Welcome to (a special follow up) Fantastic Finish Photo Friday. We want to bask in the awesomeness of your finish photos. A finish photo captures a moment in time, where you overcame the challenges of the race and training, and reached your goal. The feeling of elation as you cross the line is what keeps us pushing our own limits. Please consider sharing your own photo to inspire others who are working toward their own finish.
This week’s Foto is from Dan Engström:
Photo by Andy Kenyon
Here are a few collected thoughts from a Hero Hour finisher in my first Ironman triathlon: IronMan UK 2015 in Bolton, England. Hero Hour? The hour for the sixteen hours plus finishers. The slower ones. Me. First of all, let’s get one thing straight. It was brutal. You prepare as well as you can, even to the point of being more than decently fit before I even entered, in August. In preparation, I ran a marathon, biked a 300 km race, swam a 3 km open water race and did an Olympic triathlon. I had also prepared well mentally. The fact is, I needed every last bit of mental strength to bring out the power needed to keep moving. The swim was easy for me, which was a bit of a surprise. The rolling swim start was a great thing that probably helped. But the bike leg sapped energy by the minute from the legs, because of the hills (expected), a very mean wind (not expected to be THAT bad) and the appaling condition of the tarmac (certainly not expected). It felt as though I was biking uphill on a cattle grill for 112 miles. But somehow you had find the energy to keep moving.
Keep moving. That was the mantra of the amazing volunteers and people of Bolton. Keep moving Dan! Well done, Dan, you’re doing great! If IMUK was brutal it was equally spectacular. The commitment from everyone around the race was truly amazing and a memory for life. I found a familiarity about doing the IronMan in Bolton that I certainly did not expect. The IronMan community and the people of Bolton come together and really made the effort to get there worthwhile. A steady slow trot, uncomfortable but not painful, and some walking, up and down between historic Bolton and a crescent about 4.5 km away and suddenly, there was the finish line. I arrived with almost an hour to spare to the deadline and the energy to savour the moment.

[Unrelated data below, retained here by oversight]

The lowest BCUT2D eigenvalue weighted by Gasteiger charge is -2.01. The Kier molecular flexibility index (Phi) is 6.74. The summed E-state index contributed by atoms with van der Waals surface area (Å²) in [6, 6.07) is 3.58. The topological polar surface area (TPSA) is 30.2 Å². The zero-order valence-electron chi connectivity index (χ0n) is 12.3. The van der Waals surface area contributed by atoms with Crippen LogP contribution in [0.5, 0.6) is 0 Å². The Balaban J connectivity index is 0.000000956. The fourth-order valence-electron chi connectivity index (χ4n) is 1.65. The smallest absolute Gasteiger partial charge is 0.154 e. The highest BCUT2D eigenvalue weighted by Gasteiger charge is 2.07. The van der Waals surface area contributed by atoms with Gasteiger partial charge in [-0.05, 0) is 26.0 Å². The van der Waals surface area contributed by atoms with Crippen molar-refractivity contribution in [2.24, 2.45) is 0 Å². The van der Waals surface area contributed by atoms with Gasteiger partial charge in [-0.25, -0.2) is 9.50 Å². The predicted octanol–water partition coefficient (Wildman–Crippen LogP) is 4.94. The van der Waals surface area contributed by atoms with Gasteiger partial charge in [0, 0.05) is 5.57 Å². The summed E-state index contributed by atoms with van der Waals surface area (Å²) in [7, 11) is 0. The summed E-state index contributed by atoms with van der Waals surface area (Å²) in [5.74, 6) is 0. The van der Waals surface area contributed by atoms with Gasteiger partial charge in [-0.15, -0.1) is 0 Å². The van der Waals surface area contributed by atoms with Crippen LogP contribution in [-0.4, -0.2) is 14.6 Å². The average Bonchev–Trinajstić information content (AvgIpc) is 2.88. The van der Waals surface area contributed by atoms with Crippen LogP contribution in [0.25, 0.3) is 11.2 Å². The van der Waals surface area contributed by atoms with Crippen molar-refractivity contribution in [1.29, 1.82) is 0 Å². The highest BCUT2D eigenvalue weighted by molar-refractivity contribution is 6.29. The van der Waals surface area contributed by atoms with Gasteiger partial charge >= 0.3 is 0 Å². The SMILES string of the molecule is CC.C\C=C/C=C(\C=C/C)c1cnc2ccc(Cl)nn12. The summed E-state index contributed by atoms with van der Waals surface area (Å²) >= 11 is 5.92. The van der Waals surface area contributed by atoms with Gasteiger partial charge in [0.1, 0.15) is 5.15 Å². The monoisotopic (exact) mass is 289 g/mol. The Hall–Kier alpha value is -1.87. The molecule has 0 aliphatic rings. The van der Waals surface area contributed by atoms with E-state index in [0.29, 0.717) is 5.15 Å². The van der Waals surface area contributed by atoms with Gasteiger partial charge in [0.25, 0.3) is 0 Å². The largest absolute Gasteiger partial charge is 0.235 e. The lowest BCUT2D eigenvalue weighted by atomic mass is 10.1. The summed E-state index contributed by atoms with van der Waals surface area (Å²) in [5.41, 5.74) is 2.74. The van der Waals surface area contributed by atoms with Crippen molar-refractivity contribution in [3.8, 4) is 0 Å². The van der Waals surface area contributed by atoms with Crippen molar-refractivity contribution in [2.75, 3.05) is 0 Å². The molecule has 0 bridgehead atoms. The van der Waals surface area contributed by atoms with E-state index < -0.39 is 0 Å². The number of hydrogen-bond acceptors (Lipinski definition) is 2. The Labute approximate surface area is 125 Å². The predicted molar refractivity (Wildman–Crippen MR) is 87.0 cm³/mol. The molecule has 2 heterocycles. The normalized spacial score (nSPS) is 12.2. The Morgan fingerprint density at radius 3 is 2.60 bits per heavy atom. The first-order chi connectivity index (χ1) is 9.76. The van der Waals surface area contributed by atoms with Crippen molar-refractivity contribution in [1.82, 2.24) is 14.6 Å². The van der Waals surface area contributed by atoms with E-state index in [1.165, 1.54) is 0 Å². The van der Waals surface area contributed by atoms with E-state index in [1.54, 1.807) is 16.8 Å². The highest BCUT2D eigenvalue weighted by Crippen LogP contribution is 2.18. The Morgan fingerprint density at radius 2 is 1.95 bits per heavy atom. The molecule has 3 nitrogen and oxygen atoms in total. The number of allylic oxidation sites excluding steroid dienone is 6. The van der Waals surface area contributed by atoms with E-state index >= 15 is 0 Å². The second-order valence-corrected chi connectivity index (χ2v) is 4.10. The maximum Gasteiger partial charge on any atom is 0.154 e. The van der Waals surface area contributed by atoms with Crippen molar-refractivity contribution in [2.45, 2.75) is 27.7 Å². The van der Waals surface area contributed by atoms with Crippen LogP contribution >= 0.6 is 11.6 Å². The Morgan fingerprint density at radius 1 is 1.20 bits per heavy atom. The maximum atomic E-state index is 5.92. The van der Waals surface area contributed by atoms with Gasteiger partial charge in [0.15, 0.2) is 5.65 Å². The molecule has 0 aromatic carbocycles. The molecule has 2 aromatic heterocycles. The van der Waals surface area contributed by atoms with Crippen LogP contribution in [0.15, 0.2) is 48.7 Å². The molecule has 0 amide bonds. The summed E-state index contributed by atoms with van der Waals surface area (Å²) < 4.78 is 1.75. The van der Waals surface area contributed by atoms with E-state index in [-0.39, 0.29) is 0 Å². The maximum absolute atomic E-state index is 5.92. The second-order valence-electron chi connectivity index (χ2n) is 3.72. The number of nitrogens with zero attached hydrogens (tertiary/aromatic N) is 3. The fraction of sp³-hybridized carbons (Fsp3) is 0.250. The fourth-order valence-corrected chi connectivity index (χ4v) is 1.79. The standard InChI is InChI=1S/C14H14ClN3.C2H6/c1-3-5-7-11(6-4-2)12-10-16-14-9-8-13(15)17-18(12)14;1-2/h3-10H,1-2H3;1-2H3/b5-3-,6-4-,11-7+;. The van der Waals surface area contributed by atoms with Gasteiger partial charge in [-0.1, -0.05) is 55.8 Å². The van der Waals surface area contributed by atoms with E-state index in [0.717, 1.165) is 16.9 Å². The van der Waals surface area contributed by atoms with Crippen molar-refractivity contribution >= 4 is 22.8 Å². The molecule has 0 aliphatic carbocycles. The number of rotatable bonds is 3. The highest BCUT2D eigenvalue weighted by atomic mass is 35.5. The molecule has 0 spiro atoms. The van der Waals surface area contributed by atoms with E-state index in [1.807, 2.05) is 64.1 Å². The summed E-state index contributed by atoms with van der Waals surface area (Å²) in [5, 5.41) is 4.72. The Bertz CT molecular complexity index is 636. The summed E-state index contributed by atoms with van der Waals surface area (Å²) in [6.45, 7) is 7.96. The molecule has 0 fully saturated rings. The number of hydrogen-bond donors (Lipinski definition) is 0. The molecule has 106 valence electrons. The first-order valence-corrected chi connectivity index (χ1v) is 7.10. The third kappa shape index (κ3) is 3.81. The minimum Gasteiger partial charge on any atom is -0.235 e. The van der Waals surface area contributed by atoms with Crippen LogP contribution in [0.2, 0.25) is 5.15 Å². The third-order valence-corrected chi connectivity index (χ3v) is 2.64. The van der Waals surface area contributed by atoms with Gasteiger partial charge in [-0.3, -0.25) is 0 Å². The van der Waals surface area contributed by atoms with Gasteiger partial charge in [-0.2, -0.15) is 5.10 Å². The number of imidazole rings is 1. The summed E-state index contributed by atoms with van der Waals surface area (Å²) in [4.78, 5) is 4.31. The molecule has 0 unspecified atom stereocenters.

If you decide to do the IronMan UK in Bolton, make sure you know how to fix a puncture. Expect a hilly bike leg that is challenging but with easier winds not too bad. You’ll climb Sheephouse Lane easily if you’ve trained. Prepare for plenty of logistics time with the two transition zones being 10 miles apart and bring a car. Embrace the hurt – it will get very uncomfortable but you WILL be able to make it to the finish line. Everybody else is just as tired as you are, and even at eleven at night, there will be people cheering for you at the finish. Find strength in all people shouting your name and just keep moving. Then enjoy those magic words at the red carpet declaring that you are an IronMan!
Dan you are a beast! Hold on to that feeling of accomplishment from an Ironman finish, its like nothing else. You progress is fantastic, and shows the rest of us that anything is possible with the right mindset.
Cheers to you, Dan!!!
Please consider sharing your own photo to inspire others who are working toward their own finish. It doesn’t have to be from a triathlon, just any race that has special meaning to you. If you are interested in sharing, please send a message to firstname.lastname@example.org.